STOCKHOLM, Feb 28 (Reuters) - Russia’s revenues from oil and gas exports dropped by nearly 40% in January as price caps and Western sanctions squeezed the proceeds from Moscow’s most lucrative export, the International Energy Agency said on Tuesday.
Russia’s oil and gas export revenues were $18.5 billion in January, 38% lower than the $30 billion Moscow received in January 2022, a month before its invasion of Ukraine, according to IEA numbers shared with Reuters.
IEA Executive Director Fatih Birol said Western measures targeting Russian energy exports had achieved their aims of stabilising oil markets and reducing Moscow’s revenues from oil and gas exports.
“Our expectation is that this oil and gas revenue decline will be steeper in the next months to come. And even more steep in the mid-term, as a result of the lack of access to technology and investment,” Birol told Reuters.
International restrictions imposed on Russia in response to the Ukraine war, including a $60 a barrel crude price cap imposed by Group of Seven countries, have left Russia’s Urals blend being sold at a heavy discount to Brent.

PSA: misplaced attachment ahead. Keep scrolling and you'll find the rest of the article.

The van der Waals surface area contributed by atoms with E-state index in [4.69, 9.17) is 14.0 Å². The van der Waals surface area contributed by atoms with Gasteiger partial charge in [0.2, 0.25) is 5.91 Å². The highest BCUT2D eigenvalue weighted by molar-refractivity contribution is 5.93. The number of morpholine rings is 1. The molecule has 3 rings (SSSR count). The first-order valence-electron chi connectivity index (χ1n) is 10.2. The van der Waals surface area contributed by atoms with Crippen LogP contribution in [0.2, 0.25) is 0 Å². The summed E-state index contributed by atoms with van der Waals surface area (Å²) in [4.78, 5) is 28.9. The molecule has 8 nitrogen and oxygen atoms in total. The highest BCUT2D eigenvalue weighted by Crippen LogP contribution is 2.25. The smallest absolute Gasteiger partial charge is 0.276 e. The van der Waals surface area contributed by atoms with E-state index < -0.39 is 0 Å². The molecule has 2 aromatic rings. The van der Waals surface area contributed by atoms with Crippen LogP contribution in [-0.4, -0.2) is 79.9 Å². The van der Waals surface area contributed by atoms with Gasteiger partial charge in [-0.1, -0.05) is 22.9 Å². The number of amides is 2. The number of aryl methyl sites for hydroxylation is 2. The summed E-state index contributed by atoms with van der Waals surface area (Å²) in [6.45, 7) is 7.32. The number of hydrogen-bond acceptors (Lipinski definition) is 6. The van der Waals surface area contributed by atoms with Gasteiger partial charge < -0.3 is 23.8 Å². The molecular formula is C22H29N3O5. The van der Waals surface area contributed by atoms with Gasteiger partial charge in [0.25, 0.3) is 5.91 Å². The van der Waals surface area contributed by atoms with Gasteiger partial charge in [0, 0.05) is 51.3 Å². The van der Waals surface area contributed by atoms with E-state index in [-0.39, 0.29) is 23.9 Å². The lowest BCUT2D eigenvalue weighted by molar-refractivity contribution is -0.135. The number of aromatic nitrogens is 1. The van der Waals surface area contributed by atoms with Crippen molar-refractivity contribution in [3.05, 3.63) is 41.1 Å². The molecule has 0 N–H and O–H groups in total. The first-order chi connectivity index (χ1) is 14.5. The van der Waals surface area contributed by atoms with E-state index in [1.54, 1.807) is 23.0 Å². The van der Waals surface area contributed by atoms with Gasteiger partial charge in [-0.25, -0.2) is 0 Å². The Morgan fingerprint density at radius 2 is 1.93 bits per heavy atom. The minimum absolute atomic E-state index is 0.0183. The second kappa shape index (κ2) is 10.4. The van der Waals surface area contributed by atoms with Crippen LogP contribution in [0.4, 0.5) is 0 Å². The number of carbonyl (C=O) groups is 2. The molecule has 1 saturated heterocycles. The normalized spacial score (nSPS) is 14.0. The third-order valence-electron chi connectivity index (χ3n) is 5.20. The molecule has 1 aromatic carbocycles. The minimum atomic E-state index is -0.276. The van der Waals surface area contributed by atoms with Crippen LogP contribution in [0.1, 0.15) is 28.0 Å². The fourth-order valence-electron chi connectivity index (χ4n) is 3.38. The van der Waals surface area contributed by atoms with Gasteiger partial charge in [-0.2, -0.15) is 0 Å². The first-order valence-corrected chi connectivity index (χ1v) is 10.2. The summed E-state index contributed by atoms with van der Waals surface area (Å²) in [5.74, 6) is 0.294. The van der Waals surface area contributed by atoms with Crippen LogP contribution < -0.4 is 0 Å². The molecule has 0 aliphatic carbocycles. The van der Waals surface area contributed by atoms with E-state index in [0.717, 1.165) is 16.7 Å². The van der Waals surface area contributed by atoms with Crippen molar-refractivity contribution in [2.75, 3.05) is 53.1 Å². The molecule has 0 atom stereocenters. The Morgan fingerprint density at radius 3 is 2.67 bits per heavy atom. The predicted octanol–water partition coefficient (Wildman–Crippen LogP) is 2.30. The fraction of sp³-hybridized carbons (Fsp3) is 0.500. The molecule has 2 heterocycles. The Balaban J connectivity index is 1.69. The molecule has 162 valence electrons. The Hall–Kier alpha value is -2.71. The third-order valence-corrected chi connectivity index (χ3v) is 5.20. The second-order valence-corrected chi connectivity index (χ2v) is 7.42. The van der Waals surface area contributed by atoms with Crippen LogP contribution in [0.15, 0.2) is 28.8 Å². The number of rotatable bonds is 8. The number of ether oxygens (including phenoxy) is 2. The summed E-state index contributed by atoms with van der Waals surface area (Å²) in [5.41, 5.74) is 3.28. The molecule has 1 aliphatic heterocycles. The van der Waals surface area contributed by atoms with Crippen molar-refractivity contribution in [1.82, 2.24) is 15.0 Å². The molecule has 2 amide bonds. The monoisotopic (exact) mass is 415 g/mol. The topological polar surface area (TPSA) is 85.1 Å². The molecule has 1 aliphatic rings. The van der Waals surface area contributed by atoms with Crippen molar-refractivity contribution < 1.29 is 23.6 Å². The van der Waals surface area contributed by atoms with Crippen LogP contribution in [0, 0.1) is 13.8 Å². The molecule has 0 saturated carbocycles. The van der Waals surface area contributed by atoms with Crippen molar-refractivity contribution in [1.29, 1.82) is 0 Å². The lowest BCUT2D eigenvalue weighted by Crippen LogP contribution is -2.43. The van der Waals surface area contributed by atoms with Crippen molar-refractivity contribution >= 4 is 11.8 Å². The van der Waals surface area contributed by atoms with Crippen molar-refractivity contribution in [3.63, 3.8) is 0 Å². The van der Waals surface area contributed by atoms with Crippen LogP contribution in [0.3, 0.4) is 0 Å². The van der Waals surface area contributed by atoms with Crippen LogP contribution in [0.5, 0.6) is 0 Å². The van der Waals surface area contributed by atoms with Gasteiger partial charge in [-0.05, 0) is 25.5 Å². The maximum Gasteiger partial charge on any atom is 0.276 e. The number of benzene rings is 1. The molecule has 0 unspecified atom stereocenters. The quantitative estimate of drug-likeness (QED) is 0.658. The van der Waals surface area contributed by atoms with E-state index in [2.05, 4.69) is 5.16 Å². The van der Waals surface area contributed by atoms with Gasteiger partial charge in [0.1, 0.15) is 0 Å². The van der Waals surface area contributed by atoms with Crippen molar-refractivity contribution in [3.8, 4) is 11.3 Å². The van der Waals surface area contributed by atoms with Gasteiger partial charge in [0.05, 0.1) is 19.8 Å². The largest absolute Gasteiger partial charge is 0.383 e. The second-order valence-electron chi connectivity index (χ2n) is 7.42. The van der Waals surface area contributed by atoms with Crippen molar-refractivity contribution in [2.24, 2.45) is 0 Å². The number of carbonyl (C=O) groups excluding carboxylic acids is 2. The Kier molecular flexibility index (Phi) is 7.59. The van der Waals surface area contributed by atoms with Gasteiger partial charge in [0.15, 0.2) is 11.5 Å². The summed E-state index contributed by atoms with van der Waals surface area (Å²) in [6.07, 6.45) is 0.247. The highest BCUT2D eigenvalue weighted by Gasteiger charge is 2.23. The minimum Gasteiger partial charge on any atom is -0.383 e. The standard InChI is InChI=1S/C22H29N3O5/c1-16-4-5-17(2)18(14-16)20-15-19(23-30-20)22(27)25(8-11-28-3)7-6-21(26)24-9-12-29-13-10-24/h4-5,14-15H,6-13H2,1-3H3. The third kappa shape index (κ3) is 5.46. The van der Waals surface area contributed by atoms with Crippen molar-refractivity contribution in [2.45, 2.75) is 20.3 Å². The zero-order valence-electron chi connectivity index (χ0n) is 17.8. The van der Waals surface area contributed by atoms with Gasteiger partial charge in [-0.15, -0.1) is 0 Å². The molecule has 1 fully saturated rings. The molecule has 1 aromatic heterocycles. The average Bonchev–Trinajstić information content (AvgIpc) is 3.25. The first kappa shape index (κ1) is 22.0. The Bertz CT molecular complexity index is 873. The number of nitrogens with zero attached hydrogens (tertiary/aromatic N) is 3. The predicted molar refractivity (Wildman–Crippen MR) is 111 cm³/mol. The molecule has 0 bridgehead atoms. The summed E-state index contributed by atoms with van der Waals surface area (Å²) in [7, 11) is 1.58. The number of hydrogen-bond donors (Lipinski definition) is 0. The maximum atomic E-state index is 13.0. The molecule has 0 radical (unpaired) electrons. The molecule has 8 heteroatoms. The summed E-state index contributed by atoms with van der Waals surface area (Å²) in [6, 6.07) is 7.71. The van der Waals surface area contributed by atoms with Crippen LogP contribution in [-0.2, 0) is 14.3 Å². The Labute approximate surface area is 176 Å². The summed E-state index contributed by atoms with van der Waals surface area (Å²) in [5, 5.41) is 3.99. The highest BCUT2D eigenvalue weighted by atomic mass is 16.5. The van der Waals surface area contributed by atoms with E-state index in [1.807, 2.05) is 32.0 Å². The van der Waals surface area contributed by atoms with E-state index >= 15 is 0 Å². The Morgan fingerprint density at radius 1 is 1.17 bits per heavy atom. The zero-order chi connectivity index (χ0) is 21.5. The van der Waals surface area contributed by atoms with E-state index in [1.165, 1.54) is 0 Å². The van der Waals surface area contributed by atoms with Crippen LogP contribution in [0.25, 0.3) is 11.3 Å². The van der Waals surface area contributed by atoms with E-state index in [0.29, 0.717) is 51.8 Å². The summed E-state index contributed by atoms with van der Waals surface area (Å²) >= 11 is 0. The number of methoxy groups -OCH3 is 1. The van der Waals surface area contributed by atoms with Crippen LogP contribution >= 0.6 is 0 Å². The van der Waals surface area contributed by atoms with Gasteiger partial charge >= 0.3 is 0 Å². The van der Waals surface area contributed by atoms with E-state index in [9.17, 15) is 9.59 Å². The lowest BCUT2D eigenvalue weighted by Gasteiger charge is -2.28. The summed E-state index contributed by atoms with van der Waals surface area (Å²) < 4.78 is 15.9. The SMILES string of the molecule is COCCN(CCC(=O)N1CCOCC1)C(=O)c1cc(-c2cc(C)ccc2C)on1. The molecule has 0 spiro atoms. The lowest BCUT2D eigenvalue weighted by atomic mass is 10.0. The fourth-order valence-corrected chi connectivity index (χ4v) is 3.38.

The 27-country European Union also banned Russian seaborne oil imports from December, and has placed sanctions on exports to Russia of technologies needed for oil refining. The United States and Britain have also imposed restrictions on Russian oil imports.
Moscow relies on income from oil and gas - last year around 11.6 trillion roubles ($154.68 billion) - to fund its budget spending, and has been forced to start selling international reserves to cover a deficit widened by the cost of its invasion of Ukraine.
Europe is meanwhile racing to wean itself off Russian gas, after Moscow cut pipeline deliveries to the EU following its Feb. 2022 invasion of Ukraine. That pushed European gas prices to record highs and left countries struggling to find alternative supplies and launch energy-saving measures.
Birol said EU countries made progress in improving energy security last year, including a rapid expansion of renewable energy and heat pumps to reduce the need for fossil fuels.
But he said risks remain, and countries needed to keep up efforts to save energy and safeguard supplies. Europe’s ability to secure enough gas could be challenged by rising demand from China, or if Russia cuts off the gas it still sends to Europe.
“We have all the reasons to be as hard-working as last year,” Birol said. ($1 = 74.9943 roubles)
Reporting by Kate Abnett; editing by Barbara Lewis
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